*Tom Meaney and Tom Casey.
Des O’Malley’s contribution to Irish politics has been remembered all across the country following his death on Wednesday of last week.
In Clare, former members of the Progressive Democrats also paid tribute to the Limerick native who was praised by President Michael D. Higgins for an “extensive and meaningful” contribution to politics and the State.
O’Malley served as a TD for Limerick East from 1968 to 2002. He was a prominent Fianna Fáil TD and minister in the 1970s and 1980s, before he founded the Progressive Democrats and led the party from 1985 until 1993.
At the age of 31, he was appointed Minister for Justice by then Taoiseach Jack Lynch (FF). He took a tough line with the IRA, establishing the Special Criminal Court and introducing the Offences Against the State Act.
In 1985, the Fine Gael-Labour government introduced a bill to repeal the ban on contraceptives for the unmarried. He broke ranks with Fianna Fáil who opposed the bill and was expelled from the party for what was deemed “conduct unbecoming”.
The Progressive Democrats were founded by the former solicitor in December 1985. Under his leadership, the new party won 14 Dáil seats in its first election in 1987.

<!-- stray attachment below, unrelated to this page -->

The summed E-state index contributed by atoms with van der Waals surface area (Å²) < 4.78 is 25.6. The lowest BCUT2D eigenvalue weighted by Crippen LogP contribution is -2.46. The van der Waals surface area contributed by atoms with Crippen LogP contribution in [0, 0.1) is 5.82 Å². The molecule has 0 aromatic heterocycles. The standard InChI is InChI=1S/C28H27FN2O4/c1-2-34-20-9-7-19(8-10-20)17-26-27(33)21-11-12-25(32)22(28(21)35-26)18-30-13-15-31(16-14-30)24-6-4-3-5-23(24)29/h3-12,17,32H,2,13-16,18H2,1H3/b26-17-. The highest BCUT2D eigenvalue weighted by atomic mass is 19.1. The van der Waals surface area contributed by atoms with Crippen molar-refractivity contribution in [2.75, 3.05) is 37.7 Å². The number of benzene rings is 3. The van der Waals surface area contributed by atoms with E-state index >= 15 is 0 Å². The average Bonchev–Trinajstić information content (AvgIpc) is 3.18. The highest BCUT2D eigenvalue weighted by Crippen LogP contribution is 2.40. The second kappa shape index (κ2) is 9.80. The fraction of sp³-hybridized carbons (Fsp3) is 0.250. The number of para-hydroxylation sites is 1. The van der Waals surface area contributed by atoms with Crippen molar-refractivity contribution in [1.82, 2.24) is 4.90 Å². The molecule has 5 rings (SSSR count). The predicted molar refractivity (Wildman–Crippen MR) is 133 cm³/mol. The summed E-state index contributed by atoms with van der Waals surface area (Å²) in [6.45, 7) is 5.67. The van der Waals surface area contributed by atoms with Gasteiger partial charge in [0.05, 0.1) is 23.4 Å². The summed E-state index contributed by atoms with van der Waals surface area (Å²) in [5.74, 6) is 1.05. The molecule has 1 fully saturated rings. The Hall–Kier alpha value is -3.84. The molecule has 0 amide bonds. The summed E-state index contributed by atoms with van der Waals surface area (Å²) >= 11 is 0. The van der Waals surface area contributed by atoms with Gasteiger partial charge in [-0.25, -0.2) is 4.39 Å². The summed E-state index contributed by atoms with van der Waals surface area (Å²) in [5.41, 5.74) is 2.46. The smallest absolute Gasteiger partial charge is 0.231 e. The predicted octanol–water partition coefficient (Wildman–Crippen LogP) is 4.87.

Two years later the most unlikely of coalitions was formed when Charlie Haughey (FF) and O’Malley agreed to form a Fianna Fáil-PD government.The Progressive Democrats pulled out of government and in 1993 after which Mr O’Malley retired as party leader. He retired from public life in 2002.
Ex colleagues of O’Malleys in Clare, Tom Meaney of Ennis and Tom Casey of Newmarket-on-Fergus put together a placard in memory of the former politician. It paid tribute to his courage and to his uncle Donogh “who gave the labouring man’s children free education and free transport”.
Speaking to The Clare Echo from his Ennis home, Meaney who contested the 1987 and 1989 General Elections in Clare for the Progressive Democrats said that Des was “a man you were proud to be involved with”.
“He was a man to a certain extent that changed politics in Ireland. He insisted on integrity, he stood up to everyone. Only he would have left the party that would have made him Taoiseach because of his principles, he was a man of great integrity” Meaney added.
There was no desire on O’Malley’s part to become a rich man by entering politics, Meaney believed. “He never became a rich man, I was in his house in Limerick, the house showed that he didn’t make money like Charlie Haughey nor did he want to”.
Casey who ran in the Shannon area for the 1991 local elections outlined that the O’Malleys were in politics “for the good of the people”.
On O’Malley’s exit from Fianna Fáil over their stance on the ban on contraceptives, Casey commented, “He wanted to give people the type of life they wanted”.